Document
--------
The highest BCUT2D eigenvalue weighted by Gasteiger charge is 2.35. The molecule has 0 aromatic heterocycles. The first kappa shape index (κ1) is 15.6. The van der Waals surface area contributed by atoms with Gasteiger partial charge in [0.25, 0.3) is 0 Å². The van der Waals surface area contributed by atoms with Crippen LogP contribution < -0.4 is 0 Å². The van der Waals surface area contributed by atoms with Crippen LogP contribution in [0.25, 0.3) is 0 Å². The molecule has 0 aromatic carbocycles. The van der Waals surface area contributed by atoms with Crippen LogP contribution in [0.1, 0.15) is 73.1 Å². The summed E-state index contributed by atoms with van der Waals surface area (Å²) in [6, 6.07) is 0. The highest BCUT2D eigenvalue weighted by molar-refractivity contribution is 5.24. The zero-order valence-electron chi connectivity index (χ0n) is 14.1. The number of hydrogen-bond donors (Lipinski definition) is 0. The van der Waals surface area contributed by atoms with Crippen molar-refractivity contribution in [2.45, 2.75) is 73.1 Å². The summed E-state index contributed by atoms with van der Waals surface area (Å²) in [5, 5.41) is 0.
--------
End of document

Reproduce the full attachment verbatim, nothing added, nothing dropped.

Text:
The highest BCUT2D eigenvalue weighted by Gasteiger charge is 2.35. The molecule has 0 aromatic heterocycles. The first kappa shape index (κ1) is 15.6. The van der Waals surface area contributed by atoms with Gasteiger partial charge in [0.25, 0.3) is 0 Å². The van der Waals surface area contributed by atoms with Crippen LogP contribution < -0.4 is 0 Å². The van der Waals surface area contributed by atoms with Crippen LogP contribution in [0.25, 0.3) is 0 Å². The molecule has 0 aromatic carbocycles. The van der Waals surface area contributed by atoms with Crippen LogP contribution in [0.1, 0.15) is 73.1 Å². The summed E-state index contributed by atoms with van der Waals surface area (Å²) in [6, 6.07) is 0. The highest BCUT2D eigenvalue weighted by molar-refractivity contribution is 5.24. The zero-order valence-electron chi connectivity index (χ0n) is 14.1. The number of hydrogen-bond donors (Lipinski definition) is 0. The van der Waals surface area contributed by atoms with Crippen molar-refractivity contribution in [2.45, 2.75) is 73.1 Å². The summed E-state index contributed by atoms with van der Waals surface area (Å²) in [5, 5.41) is 0.